His team took a step backward vs. Michigan, the Iowa coach admits.
IOWA CITY, Ia. — At some point in Tuesday’s Big Ten Conference basketball game here, even the scoreboard operator was expecting Michigan to convert every trip down the Carver-Hawkeye Arena floor.
And even he was not immune from the ire of Iowa coach Fran McCaffery after incorrectly giving Michigan two first-half points that the Hawkeyes had earned.
Instead of 48-34 Michigan, the arena video boards — for maybe a minute — showed 50-32.
After being notified of the error, McCaffery approached the operator while saying something with a raised voice, and he slammed an open hand into the scorer’s table.
It was not a good look. And it underscored the frustration that's boiling over for Iowa’s coach and his players in Tuesday’s humbling 75-68 loss to the Wolverines.
The Hawkeyes are now dead last in the Big Ten Conference, at 0-3.
“We weren’t locked in. We weren’t focused on the gameplan,” said Tyler Cook, who could have excused himself from the statement after scoring a game-high 28 points. “We had all the information in front of us, and we didn’t come out and execute.”
As a result, they felt McCaffery’s wrath.
Over the years, McCaffery has publicly screamed at his players, nose to nose. He’s slammed a chair at Michigan State. He’s been suspended for bumping an official at Wisconsin.
But even among his widely known sideline antics, McCaffery’s timeout tirade with 8:11 remaining in the first half has got to rank with some of his most explosive in eight years with the Hawkeyes.
After seeing a 12-10 deficit quickly explode to 29-14 in just over 3 minutes, McCaffery twice punched a clipboard in the team huddle. He screamed in players’ faces. One player appeared to talk back at him; McCaffery gave it right back.
McCaffery told them to toughen up.
“Everybody’s open!” he yelled. “Everybody!”
Nobody could argue that point.
Iowa’s passive defense, combined with the Wolverines’ hot shooting, created a doomsday scenario for the Hawkeyes in their first Big Ten Conference game in a month.
At one point, Michigan (13-3, 2-1) was shooting 72 percent (18-for-25). That was the point when the scoreboard operator messed up. Everyone was frustrated with just about everything.
“It wasn’t just our defense. It certainly appeared that way,” McCaffery said. "Our offense was sputtering."
Iowa never fully recovered.
Michigan led by 17 points with just over six minutes remaining. The seven-point final margin and the stat sheet showed a misleadingly competitive game.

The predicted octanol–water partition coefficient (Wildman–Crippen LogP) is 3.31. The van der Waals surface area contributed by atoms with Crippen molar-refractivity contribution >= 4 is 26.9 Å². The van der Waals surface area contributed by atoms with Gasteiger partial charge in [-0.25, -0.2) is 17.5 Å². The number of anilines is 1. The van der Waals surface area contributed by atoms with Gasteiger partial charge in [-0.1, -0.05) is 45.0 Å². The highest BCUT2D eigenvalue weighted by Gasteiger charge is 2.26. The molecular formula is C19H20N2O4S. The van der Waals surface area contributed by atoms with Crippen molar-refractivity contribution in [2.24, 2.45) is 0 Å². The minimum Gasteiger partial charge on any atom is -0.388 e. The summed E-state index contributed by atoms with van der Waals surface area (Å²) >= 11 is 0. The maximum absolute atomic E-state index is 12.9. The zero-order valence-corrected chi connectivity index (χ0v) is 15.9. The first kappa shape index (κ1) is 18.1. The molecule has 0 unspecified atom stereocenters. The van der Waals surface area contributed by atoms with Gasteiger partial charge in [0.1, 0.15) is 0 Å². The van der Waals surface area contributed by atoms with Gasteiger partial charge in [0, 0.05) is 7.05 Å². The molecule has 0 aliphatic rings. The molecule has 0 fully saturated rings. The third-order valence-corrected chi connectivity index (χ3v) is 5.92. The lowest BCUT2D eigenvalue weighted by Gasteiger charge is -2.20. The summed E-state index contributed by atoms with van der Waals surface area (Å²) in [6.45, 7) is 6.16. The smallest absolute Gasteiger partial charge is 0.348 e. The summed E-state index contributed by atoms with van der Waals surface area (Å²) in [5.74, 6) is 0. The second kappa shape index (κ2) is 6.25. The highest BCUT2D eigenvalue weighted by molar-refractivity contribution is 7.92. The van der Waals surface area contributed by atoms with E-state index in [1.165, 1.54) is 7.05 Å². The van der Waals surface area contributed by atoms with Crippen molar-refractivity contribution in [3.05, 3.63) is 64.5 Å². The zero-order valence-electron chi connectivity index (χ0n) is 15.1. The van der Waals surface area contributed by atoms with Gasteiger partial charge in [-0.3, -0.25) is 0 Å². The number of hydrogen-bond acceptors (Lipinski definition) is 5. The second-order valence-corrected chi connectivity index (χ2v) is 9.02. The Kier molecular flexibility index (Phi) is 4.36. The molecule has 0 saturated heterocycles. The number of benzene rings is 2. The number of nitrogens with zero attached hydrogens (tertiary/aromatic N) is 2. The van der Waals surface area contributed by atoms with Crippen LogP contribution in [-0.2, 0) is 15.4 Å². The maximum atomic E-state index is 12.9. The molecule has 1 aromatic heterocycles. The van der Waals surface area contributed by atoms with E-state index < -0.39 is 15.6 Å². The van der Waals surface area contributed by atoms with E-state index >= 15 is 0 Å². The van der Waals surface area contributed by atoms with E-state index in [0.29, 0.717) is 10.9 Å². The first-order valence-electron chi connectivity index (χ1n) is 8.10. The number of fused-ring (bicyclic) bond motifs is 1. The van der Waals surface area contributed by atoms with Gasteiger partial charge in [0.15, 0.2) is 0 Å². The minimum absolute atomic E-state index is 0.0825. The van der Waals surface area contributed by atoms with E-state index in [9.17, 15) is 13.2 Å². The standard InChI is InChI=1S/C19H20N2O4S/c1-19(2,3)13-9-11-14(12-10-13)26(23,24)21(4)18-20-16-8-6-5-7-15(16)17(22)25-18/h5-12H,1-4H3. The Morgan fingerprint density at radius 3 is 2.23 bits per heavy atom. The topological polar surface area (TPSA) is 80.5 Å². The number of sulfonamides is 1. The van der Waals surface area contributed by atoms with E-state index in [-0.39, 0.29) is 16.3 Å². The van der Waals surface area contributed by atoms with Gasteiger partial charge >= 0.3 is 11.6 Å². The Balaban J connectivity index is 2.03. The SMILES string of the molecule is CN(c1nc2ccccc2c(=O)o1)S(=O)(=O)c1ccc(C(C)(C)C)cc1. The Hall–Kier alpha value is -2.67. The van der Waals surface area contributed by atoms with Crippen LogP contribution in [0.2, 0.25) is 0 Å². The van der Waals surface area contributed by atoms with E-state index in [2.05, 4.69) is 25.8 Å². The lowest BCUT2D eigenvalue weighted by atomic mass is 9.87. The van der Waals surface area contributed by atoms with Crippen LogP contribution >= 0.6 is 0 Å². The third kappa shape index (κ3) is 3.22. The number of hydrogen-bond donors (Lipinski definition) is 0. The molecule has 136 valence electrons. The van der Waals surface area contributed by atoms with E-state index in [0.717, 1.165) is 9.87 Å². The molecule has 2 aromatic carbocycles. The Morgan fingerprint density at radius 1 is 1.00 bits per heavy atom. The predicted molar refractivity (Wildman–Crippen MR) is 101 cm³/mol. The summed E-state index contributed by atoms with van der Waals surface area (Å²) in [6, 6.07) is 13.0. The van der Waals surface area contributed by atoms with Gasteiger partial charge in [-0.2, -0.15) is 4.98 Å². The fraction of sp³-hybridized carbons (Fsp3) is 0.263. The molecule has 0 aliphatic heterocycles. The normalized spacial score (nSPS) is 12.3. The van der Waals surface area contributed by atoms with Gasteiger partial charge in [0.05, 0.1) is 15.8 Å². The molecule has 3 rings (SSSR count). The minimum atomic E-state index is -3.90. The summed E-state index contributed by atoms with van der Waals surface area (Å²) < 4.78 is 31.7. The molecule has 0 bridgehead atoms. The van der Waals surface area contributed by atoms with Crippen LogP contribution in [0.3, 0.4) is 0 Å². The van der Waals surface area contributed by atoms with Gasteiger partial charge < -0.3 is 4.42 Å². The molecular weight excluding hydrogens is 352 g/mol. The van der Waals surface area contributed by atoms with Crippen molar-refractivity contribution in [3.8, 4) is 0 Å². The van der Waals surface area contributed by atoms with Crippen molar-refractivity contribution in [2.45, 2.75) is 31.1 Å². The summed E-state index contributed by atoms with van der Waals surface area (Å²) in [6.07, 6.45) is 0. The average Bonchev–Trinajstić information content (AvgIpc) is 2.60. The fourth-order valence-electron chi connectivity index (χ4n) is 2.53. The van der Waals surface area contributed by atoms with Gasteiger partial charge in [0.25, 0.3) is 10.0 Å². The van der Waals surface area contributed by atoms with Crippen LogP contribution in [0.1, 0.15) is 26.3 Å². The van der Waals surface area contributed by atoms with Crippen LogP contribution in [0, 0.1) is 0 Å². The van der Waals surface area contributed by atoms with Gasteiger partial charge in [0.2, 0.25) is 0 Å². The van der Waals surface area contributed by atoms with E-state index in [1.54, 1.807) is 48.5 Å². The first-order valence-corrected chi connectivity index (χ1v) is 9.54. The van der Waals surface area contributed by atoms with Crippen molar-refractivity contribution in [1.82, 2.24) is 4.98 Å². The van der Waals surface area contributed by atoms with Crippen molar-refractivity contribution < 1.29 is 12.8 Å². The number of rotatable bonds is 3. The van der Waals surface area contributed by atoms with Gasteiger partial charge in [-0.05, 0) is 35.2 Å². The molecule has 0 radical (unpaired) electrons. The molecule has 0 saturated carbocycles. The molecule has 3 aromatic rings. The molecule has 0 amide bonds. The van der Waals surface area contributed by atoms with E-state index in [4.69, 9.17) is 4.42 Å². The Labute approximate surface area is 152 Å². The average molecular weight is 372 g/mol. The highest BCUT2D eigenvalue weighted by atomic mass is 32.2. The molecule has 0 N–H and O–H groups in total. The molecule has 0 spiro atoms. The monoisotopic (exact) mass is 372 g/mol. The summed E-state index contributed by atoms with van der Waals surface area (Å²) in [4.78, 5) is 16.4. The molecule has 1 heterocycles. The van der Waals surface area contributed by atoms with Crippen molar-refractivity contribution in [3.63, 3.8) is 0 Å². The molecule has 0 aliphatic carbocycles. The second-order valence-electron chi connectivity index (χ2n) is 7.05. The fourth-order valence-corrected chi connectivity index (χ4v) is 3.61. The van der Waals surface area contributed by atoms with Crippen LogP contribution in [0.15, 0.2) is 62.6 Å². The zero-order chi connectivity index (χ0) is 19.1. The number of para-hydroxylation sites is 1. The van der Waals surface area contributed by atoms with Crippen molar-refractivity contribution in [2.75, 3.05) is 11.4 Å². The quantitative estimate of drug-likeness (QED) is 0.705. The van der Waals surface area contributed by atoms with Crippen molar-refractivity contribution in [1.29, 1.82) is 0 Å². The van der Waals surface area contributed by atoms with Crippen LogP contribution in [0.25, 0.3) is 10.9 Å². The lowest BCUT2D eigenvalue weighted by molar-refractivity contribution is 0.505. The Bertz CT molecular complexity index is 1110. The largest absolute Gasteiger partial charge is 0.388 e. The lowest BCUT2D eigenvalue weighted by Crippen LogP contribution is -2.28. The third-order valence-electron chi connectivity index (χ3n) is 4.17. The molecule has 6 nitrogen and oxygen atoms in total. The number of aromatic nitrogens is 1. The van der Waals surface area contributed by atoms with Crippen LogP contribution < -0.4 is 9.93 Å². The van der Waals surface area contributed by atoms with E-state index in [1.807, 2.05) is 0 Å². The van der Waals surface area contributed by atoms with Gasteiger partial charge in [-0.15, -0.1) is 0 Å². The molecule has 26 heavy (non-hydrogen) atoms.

That recent five-game winning streak was nice, but these are the games that hold the most tangible weight. And Iowa isn’t winning them.
Now the Hawkeyes, who entered the season with confident designs on making the NCAA Tournament, are 9-7 overall and 14th out of 14 in the Big Ten standings.
Iowa freshman Luka Garza knows why the Hawkeyes got chewed out by Fran McCaffery and defeated by Michigan.
“It looked like we were tired or something like that,” freshman big man Luka Garza said. “(McCaffery) was upset with that, rightfully so. He was making such a big point of following the gameplan, and that’s something we did in the last five games."
About that early Michigan hurricane of points that led to McCaffery’s anger …
Out of the under-12 timeout with Michigan holding a 12-10 lead, McCaffery pushed out an all-reserves lineup of Maishe Dailey, Brady Ellingson, Ahmad Wagner, Cordell Pemsl and Garza. They quickly gave up nine points in three Michigan possessions — two 3-pointers and a 3-point play.
In a snap, it was 21-12. Then McCaffery got his starters back in.
Soon, it was 29-14. Then the blowup.
“Anytime you’re a coach and you see that happen,” point guard Jordan Bohannon said, "you’re not going to be too happy.”
Social-media users were more than willing to weigh in, with some observers wondering why athletes would want to play for McCaffery.
“It’s tough, just being basketball players and having that happen,” Bohannon said of the public outbursts that become more noticeable when the Hawkeyes are losing. “We’re just here to play the game that we love, really, and we have to know that these coaches are the ones that have been with us since Day 1. They want the best for us, and we want the best for them, obviously. For us to move forward, we just have to be 100 percent on what they’re trying to say.”
How to do that?
Pemsl said it depends on the individual.
“Everybody’s different. But in my opinion, you let Coach get his message across, but you have to understand the message different than the presentation of the message," the sophomore said. "Obviously, people see him yelling and assume he’s freaking out.
“He knows we’re not perfect. We’re not going to make every play perfect. It’s just the hustle and the heart that he’s asking for, and we didn’t show that to start the game.”
Cordell Pemsl explains it’s about the message, not the presentation.
The postgame message: Flush this one, and prepare for Thursday's home game against Ohio State. Iowa plays Sunday at Maryland.
"We'll obviously break this down and make some teaching points," McCaffery said. "Some of it won't be too pleasant, but there were some good things. And we'll shift our focus to Ohio State. ... We just have to play better. That's that."
Hawkeyes columnist Chad Leistikow has covered sports for 23 years with The Des Moines Register, USA TODAY and Iowa City Press-Citizen. Follow @ChadLeistikow on Twitter.